U.S. President Donald Trump is issuing a directive to restrict immigration from six additional countries, citing security concerns, administration officials said on Friday.
The six nations are Nigeria, Myanmar, Eritrea, Kyrgyzstan, Sudan and Tanzania.
The countries will face tailored restrictions, the official said.
The new rules come into effect on February 22.
The new rules stop short of a blanket travel ban and will still allow certain visits to the U.S., notably those for non-immigration purposes, which raised questions about how the administration was defining security concerns.
The restrictions are largely focused on immigration visas that can lead to the ability to settle permanently in the U.S., and not on visits for familiar purposes or for business, in most cases.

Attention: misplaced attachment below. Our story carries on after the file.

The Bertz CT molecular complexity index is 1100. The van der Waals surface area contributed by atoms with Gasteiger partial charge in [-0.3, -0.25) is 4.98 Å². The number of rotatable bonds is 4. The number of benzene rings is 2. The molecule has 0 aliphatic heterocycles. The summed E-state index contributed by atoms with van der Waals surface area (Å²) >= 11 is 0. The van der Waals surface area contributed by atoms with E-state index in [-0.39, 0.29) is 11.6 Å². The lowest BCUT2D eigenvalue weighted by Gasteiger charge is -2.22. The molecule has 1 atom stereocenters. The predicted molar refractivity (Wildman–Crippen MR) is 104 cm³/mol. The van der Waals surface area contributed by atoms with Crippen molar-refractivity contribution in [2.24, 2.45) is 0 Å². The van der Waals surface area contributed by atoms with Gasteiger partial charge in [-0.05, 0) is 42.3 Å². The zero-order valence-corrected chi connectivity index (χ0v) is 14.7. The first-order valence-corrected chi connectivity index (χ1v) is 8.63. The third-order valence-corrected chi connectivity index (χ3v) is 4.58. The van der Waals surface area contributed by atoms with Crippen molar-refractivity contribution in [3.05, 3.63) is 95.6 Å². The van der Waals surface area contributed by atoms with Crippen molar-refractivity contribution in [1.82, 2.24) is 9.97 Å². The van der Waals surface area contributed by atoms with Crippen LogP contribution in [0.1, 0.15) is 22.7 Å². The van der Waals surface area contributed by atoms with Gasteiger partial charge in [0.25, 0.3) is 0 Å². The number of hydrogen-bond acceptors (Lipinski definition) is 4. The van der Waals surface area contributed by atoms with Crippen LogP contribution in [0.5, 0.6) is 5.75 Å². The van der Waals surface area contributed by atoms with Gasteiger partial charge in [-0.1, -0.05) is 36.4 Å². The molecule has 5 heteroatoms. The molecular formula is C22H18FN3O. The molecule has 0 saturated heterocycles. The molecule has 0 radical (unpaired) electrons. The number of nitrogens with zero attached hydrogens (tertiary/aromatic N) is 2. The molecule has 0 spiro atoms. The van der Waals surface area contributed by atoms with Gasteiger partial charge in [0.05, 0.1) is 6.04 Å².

The rules are being imposed ahead of elections later this year and come three years after Trump slapped a travel ban on several Muslim-majority nations, sparking an uproar.
The ban, which was modified, was later upheld by a court ruling.
The problems facing the latest six countries to be hit with restrictions largely stem from deficiencies in sharing intelligence with the U.S. and Interpol, in addition to technical issues pertaining to passports and databases, the officials said.
Officials said the nations could make moves to improve their status.
One country that nearly ended up on the list was able to improve its systems in advance of the new directive and sidestep the restrictions, the officials said.
Trump has made restricting immigration, particularly from Muslim and poorer countries, a cornerstone of his policy as president.
When he launched his campaign for the White House in 2015, Trump called for a shutdown of all Muslim migration to the U.S.
The president is expected to formally sign and issue the new directive as early as Friday.